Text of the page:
religious freedom in issuing new guidelines to allow employers with religious or moral conviction to opt out of the obama mandate to offer birjt crow control. some women's groups are going to sue. >> reporter: the other is overriding a protection for lg fw bt by allowing employers who religious beliefs hire those with their own beliefs. >> mr. president, what did you mean by calm before the storm? >> you'll find out. >> reporter: the president did not tweet out last night. >> i wouldn't say he's messing with the press. >> as for what the coming storm
would be, white house press secretary sarah zanders refused to clarify. it began after a presidential dinner thursday night with top military leader and their bievs when president trump said this. >> do you know what this represents? maybe it's the calm before the storm. >> what's the storm in. >> it could be the calm before the storm. >> reporter: before that meeting trump said tremendous progress had been made against isis amid rising tension with north carolina and ahead of the announcement of iran's strategy. >> we have had challenges that we really should have taken care of a long time ago. >> the president is expected to take steps next week that could unravel the agreement that could freeze iran's nuclear program. that action would be in defiance of top national security advisers like secretary jim mattis and secretary of state rex tillerson. trump refuted remarks that he
was called a moron. n now at an impromptu meeting on tuesday, he said he had no plans to exit and did not call the president a name. the president remains confident in tillerson. anthony? >> thank you. joining us now is political director steve giguere rah. >> good morning. >> what do we make of this cryptic calm before the calm comment as errol bar net called it a riddle. >> we try to figure out what he's talking about. i think the theg that has people a little bit unnerved about this, he did this in front of a lot of military leaders and it led to lot of people with the
tensions between iran and the united states, with north korea, does he mean something more than just throwing a loon out there like he's done in the past? no one really knows. with've asked a lot of questions. we're trying to figure it out. >> in the department of inscrutable what happens with regard to rex tillerson. he called the president a name. we know the president is no fan of insults directed at him. >> he said he still has confidence in rex tillerson. there's a fray in this relationship. i think losing another cabinet member especially after what happened with the health and human health secretary -- >> given the issues with north korea and iran, how much longer can a relationship that is as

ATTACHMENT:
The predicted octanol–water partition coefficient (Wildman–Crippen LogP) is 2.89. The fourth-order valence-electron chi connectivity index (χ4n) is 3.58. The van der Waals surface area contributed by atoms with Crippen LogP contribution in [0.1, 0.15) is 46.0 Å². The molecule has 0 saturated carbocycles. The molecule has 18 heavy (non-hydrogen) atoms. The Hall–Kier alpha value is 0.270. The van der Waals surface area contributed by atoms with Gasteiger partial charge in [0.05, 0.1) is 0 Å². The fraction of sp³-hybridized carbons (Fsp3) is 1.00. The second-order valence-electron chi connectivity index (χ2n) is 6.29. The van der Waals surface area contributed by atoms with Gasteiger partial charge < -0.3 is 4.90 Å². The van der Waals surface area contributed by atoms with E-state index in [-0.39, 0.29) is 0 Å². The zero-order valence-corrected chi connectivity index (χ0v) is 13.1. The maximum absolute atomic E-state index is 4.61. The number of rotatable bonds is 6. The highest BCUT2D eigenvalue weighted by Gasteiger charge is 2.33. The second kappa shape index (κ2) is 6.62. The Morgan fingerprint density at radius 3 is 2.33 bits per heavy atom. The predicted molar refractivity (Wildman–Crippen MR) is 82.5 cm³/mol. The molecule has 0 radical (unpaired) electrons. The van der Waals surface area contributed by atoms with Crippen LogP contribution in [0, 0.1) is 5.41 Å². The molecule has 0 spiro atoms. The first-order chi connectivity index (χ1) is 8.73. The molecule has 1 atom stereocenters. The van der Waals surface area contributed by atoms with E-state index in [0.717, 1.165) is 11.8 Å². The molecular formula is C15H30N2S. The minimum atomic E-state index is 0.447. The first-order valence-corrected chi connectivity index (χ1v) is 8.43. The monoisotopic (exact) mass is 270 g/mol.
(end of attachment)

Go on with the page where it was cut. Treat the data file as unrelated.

frayed at this one can it continue given what's at stake here? >> i think that's a very good question. the issue is how much are people listening to the president and how much are people listening to the president's adviser. if it's that they have a lot to say in this operation and they can continue to run what they're doing parallel to what the president's doing, then maybe it can run for a while. i think the sense is there's those feeks and there's been some reporting that these folks are sticking together to, we with this president to make sure they keep him on the right track. it ooh's bigger issue for those guys as opposed to turning their backs on him. >> there's a lot on the hor is ton. he's going to decertify the nuclear iran deal. what happens? >> that's tough. they call it the worst deal and
called it an embarrassment, but there's not necessarily a slam dunk situation in congress to kill this thing, right? republicans have talked tough, but then you look at especially in the senate, it's only a two-asset majority in the senate and there's some republican senators say, wait a minute, let's step back and look at this. you have pressure from the foreign governments saying don't pull out of this, and so it might not be the slam during. it might be him hints to congress, let him deal with it. >> what's his motive in kicking it back to congress? >> he can say he decertified it. but it's up to congress to fix this. we've seen what happens when he leaves it to congress to fix things. >> and on that note of obamacare, the president is making good on a promise he made to religious leaders. he's narrowing the contraceptive mandate. there's going to be a human cry.